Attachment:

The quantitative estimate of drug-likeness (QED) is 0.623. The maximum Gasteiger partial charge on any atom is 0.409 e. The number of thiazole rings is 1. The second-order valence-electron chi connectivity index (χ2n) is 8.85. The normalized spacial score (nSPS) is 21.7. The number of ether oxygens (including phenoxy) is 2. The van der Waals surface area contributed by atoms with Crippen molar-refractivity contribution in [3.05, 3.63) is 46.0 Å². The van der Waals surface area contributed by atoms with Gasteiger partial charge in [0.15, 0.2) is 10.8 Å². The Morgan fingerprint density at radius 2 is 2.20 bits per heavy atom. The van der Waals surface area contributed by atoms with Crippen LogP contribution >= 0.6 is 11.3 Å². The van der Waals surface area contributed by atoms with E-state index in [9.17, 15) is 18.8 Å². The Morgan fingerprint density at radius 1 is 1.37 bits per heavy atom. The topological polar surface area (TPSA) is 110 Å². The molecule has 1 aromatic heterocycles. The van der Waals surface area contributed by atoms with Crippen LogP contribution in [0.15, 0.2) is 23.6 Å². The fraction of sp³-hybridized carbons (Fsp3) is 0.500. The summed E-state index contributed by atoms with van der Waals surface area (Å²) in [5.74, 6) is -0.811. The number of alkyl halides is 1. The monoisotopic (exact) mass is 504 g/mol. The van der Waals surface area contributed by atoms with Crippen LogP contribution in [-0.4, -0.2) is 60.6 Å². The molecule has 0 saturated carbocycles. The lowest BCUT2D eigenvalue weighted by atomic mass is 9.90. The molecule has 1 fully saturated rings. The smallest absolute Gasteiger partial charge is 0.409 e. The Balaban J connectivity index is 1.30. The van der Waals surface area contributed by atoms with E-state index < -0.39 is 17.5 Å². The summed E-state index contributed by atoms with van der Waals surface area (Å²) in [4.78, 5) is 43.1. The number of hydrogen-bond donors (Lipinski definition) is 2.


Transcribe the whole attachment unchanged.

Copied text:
The quantitative estimate of drug-likeness (QED) is 0.623. The maximum Gasteiger partial charge on any atom is 0.409 e. The number of thiazole rings is 1. The second-order valence-electron chi connectivity index (χ2n) is 8.85. The normalized spacial score (nSPS) is 21.7. The number of ether oxygens (including phenoxy) is 2. The van der Waals surface area contributed by atoms with Crippen molar-refractivity contribution in [3.05, 3.63) is 46.0 Å². The van der Waals surface area contributed by atoms with Gasteiger partial charge in [0.15, 0.2) is 10.8 Å². The Morgan fingerprint density at radius 2 is 2.20 bits per heavy atom. The van der Waals surface area contributed by atoms with Crippen LogP contribution >= 0.6 is 11.3 Å². The van der Waals surface area contributed by atoms with E-state index in [9.17, 15) is 18.8 Å². The Morgan fingerprint density at radius 1 is 1.37 bits per heavy atom. The topological polar surface area (TPSA) is 110 Å². The molecule has 1 aromatic heterocycles. The van der Waals surface area contributed by atoms with Crippen LogP contribution in [0.15, 0.2) is 23.6 Å². The fraction of sp³-hybridized carbons (Fsp3) is 0.500. The summed E-state index contributed by atoms with van der Waals surface area (Å²) in [5.74, 6) is -0.811. The number of alkyl halides is 1. The monoisotopic (exact) mass is 504 g/mol. The van der Waals surface area contributed by atoms with Crippen LogP contribution in [-0.4, -0.2) is 60.6 Å². The molecule has 0 saturated carbocycles. The lowest BCUT2D eigenvalue weighted by atomic mass is 9.90. The molecule has 1 fully saturated rings. The smallest absolute Gasteiger partial charge is 0.409 e. The Balaban J connectivity index is 1.30. The van der Waals surface area contributed by atoms with E-state index < -0.39 is 17.5 Å². The summed E-state index contributed by atoms with van der Waals surface area (Å²) in [4.78, 5) is 43.1. The number of hydrogen-bond donors (Lipinski definition) is 2.